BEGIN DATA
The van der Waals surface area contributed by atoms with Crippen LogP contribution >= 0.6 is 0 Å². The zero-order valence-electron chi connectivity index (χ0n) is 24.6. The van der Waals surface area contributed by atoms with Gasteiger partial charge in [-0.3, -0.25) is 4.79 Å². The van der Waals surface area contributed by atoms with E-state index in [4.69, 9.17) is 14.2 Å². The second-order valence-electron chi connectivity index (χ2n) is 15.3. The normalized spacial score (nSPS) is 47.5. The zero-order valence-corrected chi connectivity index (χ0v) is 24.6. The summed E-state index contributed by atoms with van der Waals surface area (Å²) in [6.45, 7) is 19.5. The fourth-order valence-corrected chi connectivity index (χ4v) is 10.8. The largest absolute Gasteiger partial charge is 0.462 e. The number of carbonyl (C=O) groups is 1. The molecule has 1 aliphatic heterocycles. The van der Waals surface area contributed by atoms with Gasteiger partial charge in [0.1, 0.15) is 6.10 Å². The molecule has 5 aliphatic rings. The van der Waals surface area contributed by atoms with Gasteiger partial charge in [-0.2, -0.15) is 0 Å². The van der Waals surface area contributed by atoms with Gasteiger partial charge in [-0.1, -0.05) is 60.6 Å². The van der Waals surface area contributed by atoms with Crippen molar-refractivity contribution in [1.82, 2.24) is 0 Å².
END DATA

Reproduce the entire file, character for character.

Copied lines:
The van der Waals surface area contributed by atoms with Crippen LogP contribution >= 0.6 is 0 Å². The zero-order valence-electron chi connectivity index (χ0n) is 24.6. The van der Waals surface area contributed by atoms with Gasteiger partial charge in [-0.3, -0.25) is 4.79 Å². The van der Waals surface area contributed by atoms with E-state index in [4.69, 9.17) is 14.2 Å². The second-order valence-electron chi connectivity index (χ2n) is 15.3. The normalized spacial score (nSPS) is 47.5. The zero-order valence-corrected chi connectivity index (χ0v) is 24.6. The summed E-state index contributed by atoms with van der Waals surface area (Å²) in [6.45, 7) is 19.5. The fourth-order valence-corrected chi connectivity index (χ4v) is 10.8. The largest absolute Gasteiger partial charge is 0.462 e. The number of carbonyl (C=O) groups is 1. The molecule has 1 aliphatic heterocycles. The van der Waals surface area contributed by atoms with Gasteiger partial charge in [0.1, 0.15) is 6.10 Å². The molecule has 5 aliphatic rings. The van der Waals surface area contributed by atoms with Gasteiger partial charge in [-0.2, -0.15) is 0 Å². The van der Waals surface area contributed by atoms with Gasteiger partial charge in [-0.1, -0.05) is 60.6 Å². The van der Waals surface area contributed by atoms with Crippen molar-refractivity contribution in [1.82, 2.24) is 0 Å².